I had … two male chimps … they lived next door to each other in separate cages … before I used one as a [heart] donor. When we put him to sleep in his cage in preparation for the operation, he chattered and cried incessantly … when we removed the body to the operating room, the other chimp wept bitterly and was inconsolable for days. The incident made a deep impression on me. I vowed never again to experiment with such sensitive creatures (8).

—Dr. Christiaan Barnard
The world’s first human-to-human heart transplant surgeon after killing a chimpanzee to use as a heart donor


By the early 1960s, drugs to suppress the rejection of transplanted organs had improved, making transplant surgery a more viable option for patients with serious organ disease. However, availability of human organ donors was (and remains) scarce. With surgical techniques perfected, doctors perceived that all that was needed were more organs, leading some to consider using different species, including chimpanzees, as donors for humans.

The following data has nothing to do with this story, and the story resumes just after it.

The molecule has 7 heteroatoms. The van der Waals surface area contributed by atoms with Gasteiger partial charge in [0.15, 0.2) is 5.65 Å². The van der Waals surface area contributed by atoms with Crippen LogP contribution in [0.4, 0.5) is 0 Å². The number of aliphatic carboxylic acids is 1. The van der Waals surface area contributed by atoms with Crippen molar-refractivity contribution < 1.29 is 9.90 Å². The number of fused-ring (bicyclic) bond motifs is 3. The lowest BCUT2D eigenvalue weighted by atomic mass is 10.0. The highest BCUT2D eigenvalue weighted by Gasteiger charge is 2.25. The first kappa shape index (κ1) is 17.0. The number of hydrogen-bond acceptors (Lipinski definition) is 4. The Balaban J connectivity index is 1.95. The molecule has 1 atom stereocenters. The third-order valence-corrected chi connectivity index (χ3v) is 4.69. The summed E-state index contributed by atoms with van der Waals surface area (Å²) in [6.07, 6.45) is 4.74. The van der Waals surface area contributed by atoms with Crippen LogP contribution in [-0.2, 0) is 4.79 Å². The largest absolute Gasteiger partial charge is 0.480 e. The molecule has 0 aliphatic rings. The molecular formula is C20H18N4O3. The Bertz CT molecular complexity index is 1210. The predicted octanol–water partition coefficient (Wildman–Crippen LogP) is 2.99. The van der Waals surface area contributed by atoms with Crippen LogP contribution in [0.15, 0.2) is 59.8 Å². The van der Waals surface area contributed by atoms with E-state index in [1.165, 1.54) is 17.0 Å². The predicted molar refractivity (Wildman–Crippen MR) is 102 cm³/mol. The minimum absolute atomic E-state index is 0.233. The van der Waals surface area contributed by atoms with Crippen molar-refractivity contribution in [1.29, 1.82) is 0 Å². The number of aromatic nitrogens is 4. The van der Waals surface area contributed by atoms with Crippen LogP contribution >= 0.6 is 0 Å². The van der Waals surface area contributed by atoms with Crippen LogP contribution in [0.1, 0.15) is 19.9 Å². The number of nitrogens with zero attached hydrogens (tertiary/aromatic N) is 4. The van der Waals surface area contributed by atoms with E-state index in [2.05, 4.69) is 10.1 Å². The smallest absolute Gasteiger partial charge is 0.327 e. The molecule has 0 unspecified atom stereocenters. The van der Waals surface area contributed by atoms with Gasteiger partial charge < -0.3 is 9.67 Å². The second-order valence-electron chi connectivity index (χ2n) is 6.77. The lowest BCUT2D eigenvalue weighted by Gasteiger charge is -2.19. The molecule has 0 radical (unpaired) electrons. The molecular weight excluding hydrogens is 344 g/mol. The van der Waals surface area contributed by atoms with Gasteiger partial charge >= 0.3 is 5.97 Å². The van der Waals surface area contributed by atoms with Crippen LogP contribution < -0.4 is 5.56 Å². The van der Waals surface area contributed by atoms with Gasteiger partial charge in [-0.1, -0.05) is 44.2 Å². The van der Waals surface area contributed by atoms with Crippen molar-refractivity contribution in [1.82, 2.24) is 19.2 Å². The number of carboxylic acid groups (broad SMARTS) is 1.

Chimpanzee-to-human transplants in America

Three American surgeons used organs from chimpanzees: Drs. Keith Reemstma (kidneys), James Hardy (heart), and Thomas Starzl (liver). (1)

In each case, the surgeries were conducted largely in secret to sidestep the moral issues that abounded. Most of the chimpanzee transplants were eventually announced to the public and were received with much controversy.

Keith Reemstma, MD, a professor at Tulane University from 1963 to 1964, (2) purchased a young chimpanzee named Adam, intending to house him at the hospital laboratory as a potential source of kidneys. Adam was purchased from a circus where he was deemed too difficult and uncooperative to continue performing.